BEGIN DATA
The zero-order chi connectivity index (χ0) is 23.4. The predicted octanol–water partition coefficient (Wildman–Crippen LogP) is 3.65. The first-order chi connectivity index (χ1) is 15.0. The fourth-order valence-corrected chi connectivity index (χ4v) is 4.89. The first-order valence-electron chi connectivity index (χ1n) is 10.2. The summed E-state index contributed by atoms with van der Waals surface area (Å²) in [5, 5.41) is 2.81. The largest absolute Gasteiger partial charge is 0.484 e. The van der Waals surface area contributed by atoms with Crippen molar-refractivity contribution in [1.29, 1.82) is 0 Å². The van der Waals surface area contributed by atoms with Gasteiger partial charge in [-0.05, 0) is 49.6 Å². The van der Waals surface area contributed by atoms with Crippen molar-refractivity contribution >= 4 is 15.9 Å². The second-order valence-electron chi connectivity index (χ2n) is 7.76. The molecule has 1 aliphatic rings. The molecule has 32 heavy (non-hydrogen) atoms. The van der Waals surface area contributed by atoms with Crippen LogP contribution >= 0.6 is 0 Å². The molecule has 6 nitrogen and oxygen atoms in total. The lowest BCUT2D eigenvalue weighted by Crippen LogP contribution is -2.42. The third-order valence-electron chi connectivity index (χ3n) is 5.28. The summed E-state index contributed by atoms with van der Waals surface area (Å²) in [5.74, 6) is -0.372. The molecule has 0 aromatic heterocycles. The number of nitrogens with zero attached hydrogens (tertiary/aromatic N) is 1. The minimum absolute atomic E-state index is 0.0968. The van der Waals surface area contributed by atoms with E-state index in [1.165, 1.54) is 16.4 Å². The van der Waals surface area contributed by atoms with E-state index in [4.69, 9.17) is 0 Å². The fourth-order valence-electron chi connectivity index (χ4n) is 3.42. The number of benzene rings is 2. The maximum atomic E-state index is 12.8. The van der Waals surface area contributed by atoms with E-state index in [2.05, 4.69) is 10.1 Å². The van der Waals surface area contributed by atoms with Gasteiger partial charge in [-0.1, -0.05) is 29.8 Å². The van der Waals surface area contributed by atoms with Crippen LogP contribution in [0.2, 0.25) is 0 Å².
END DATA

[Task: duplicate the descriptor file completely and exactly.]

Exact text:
The zero-order chi connectivity index (χ0) is 23.4. The predicted octanol–water partition coefficient (Wildman–Crippen LogP) is 3.65. The first-order chi connectivity index (χ1) is 15.0. The fourth-order valence-corrected chi connectivity index (χ4v) is 4.89. The first-order valence-electron chi connectivity index (χ1n) is 10.2. The summed E-state index contributed by atoms with van der Waals surface area (Å²) in [5, 5.41) is 2.81. The largest absolute Gasteiger partial charge is 0.484 e. The van der Waals surface area contributed by atoms with Crippen molar-refractivity contribution in [1.29, 1.82) is 0 Å². The van der Waals surface area contributed by atoms with Gasteiger partial charge in [-0.05, 0) is 49.6 Å². The van der Waals surface area contributed by atoms with Crippen molar-refractivity contribution >= 4 is 15.9 Å². The second-order valence-electron chi connectivity index (χ2n) is 7.76. The molecule has 1 aliphatic rings. The molecule has 32 heavy (non-hydrogen) atoms. The van der Waals surface area contributed by atoms with Crippen LogP contribution >= 0.6 is 0 Å². The molecule has 6 nitrogen and oxygen atoms in total. The lowest BCUT2D eigenvalue weighted by Crippen LogP contribution is -2.42. The third-order valence-electron chi connectivity index (χ3n) is 5.28. The summed E-state index contributed by atoms with van der Waals surface area (Å²) in [5.74, 6) is -0.372. The molecule has 0 aromatic heterocycles. The number of nitrogens with zero attached hydrogens (tertiary/aromatic N) is 1. The minimum absolute atomic E-state index is 0.0968. The van der Waals surface area contributed by atoms with E-state index in [1.165, 1.54) is 16.4 Å². The van der Waals surface area contributed by atoms with E-state index in [4.69, 9.17) is 0 Å². The fourth-order valence-electron chi connectivity index (χ4n) is 3.42. The number of benzene rings is 2. The maximum atomic E-state index is 12.8. The van der Waals surface area contributed by atoms with E-state index in [2.05, 4.69) is 10.1 Å². The van der Waals surface area contributed by atoms with Gasteiger partial charge in [-0.1, -0.05) is 29.8 Å². The van der Waals surface area contributed by atoms with Crippen LogP contribution in [0.2, 0.25) is 0 Å².